We cover some fascinating new research that can steal your phone’s PIN using just the on-board sensors. Then we cover how computer security is broken from top to bottom and Dan does another deep dive, this time on everyone’s favorite database, PostgresSQL.
Plus it’s your feedback, a huge roundup & so much more!
Team was able to crack four digit-PINs with 70 percent accuracy on the first try, with 100 percent accuracy by try number five
A site accessed with malicious code can open the device to such sensor-based monitoring working in the background when browser tabs are left open.
The team suggests a number of ways to help combat vulnerabilities, including regularly changing PINs and quitting out of any apps not currently in use
Dan suggests: Simple way around this: randomize the display of numbers on the keypad. I think this should be standard for all PIN entry. I recall seeing this somewhere, years ago, but I don’t recall where. I’ve always wondered why I’ve never seen it again. If the numbers have a narrow field of vision, nobody can watch over your shoulder.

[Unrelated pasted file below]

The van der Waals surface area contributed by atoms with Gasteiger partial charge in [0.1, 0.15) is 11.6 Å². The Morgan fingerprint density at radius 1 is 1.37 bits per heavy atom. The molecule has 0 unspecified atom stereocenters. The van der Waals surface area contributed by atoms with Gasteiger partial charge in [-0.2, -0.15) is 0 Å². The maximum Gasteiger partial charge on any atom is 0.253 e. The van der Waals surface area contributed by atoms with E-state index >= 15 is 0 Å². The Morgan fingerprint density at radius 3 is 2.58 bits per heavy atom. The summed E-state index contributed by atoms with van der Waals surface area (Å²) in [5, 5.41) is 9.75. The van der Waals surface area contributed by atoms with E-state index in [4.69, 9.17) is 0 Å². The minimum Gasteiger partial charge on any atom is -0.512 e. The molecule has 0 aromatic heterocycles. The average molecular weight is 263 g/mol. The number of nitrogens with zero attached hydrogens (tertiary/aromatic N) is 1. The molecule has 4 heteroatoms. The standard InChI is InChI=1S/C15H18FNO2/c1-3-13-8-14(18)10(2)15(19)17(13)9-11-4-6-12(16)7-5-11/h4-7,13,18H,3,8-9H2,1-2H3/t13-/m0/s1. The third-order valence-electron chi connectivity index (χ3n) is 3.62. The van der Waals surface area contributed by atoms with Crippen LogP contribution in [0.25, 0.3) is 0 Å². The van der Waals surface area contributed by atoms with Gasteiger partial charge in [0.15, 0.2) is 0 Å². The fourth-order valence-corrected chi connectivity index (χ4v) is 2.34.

From the PDF: . In the latest Apple Security Updates for iOS 9.3 (released in March 2016), Safari took a similar countermeasure by “suspending the availability of this [motion and orientation] data when the web view is hidden”x
Robert Watson spoke at the very first BSDCan
There are three main fundamental causes of insecurity: technology complexity, culture, an the economic incentives of the computer business.
PostgreSQL < 9.6 has DATADIR is the same for all versions
PostgreSQL 9.6+ on FreeBSD, each major version has it’s own DATADIR
Installing in a FreeBSD jail means you can easily upgrading another jail, then start using it
10 messages this past week. Requests for deep dives on PostgreSQL, DNS, ZFS, Jails.
The guy who asked us about that free DNS service, wrote in to say he has no connection with them.